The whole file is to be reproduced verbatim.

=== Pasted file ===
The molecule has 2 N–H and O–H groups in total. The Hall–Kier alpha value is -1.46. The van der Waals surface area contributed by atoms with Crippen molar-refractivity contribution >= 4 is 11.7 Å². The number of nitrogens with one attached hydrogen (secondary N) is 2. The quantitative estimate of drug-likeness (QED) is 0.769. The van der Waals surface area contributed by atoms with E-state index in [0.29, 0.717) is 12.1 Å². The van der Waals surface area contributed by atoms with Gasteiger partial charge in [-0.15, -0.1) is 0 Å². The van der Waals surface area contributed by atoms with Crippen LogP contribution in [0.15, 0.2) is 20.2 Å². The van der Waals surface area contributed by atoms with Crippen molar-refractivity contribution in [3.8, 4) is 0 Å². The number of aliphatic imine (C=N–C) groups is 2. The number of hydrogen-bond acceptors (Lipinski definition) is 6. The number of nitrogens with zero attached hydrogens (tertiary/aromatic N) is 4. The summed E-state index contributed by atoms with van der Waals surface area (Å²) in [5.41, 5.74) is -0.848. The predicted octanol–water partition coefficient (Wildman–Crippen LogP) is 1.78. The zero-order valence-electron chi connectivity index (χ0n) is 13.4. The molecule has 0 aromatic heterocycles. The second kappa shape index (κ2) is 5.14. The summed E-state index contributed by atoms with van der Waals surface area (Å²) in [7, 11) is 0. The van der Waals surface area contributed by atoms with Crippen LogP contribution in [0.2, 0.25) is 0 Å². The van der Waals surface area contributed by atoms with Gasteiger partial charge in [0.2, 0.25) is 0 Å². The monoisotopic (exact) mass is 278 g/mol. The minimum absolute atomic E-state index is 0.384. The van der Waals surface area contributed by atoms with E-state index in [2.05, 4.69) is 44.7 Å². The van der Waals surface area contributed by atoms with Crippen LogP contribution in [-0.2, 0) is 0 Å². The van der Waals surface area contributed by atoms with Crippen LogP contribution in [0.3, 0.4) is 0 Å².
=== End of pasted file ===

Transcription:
The molecule has 2 N–H and O–H groups in total. The Hall–Kier alpha value is -1.46. The van der Waals surface area contributed by atoms with Crippen molar-refractivity contribution >= 4 is 11.7 Å². The number of nitrogens with one attached hydrogen (secondary N) is 2. The quantitative estimate of drug-likeness (QED) is 0.769. The van der Waals surface area contributed by atoms with E-state index in [0.29, 0.717) is 12.1 Å². The van der Waals surface area contributed by atoms with Gasteiger partial charge in [-0.15, -0.1) is 0 Å². The van der Waals surface area contributed by atoms with Crippen LogP contribution in [0.15, 0.2) is 20.2 Å². The van der Waals surface area contributed by atoms with Crippen molar-refractivity contribution in [3.8, 4) is 0 Å². The number of aliphatic imine (C=N–C) groups is 2. The number of hydrogen-bond acceptors (Lipinski definition) is 6. The number of nitrogens with zero attached hydrogens (tertiary/aromatic N) is 4. The summed E-state index contributed by atoms with van der Waals surface area (Å²) in [5.41, 5.74) is -0.848. The predicted octanol–water partition coefficient (Wildman–Crippen LogP) is 1.78. The zero-order valence-electron chi connectivity index (χ0n) is 13.4. The molecule has 0 aromatic heterocycles. The second kappa shape index (κ2) is 5.14. The summed E-state index contributed by atoms with van der Waals surface area (Å²) in [7, 11) is 0. The van der Waals surface area contributed by atoms with Crippen LogP contribution in [0.2, 0.25) is 0 Å². The van der Waals surface area contributed by atoms with Gasteiger partial charge in [0.2, 0.25) is 0 Å². The monoisotopic (exact) mass is 278 g/mol. The minimum absolute atomic E-state index is 0.384. The van der Waals surface area contributed by atoms with E-state index in [2.05, 4.69) is 44.7 Å². The van der Waals surface area contributed by atoms with Crippen LogP contribution in [-0.2, 0) is 0 Å². The van der Waals surface area contributed by atoms with Crippen LogP contribution in [0.3, 0.4) is 0 Å².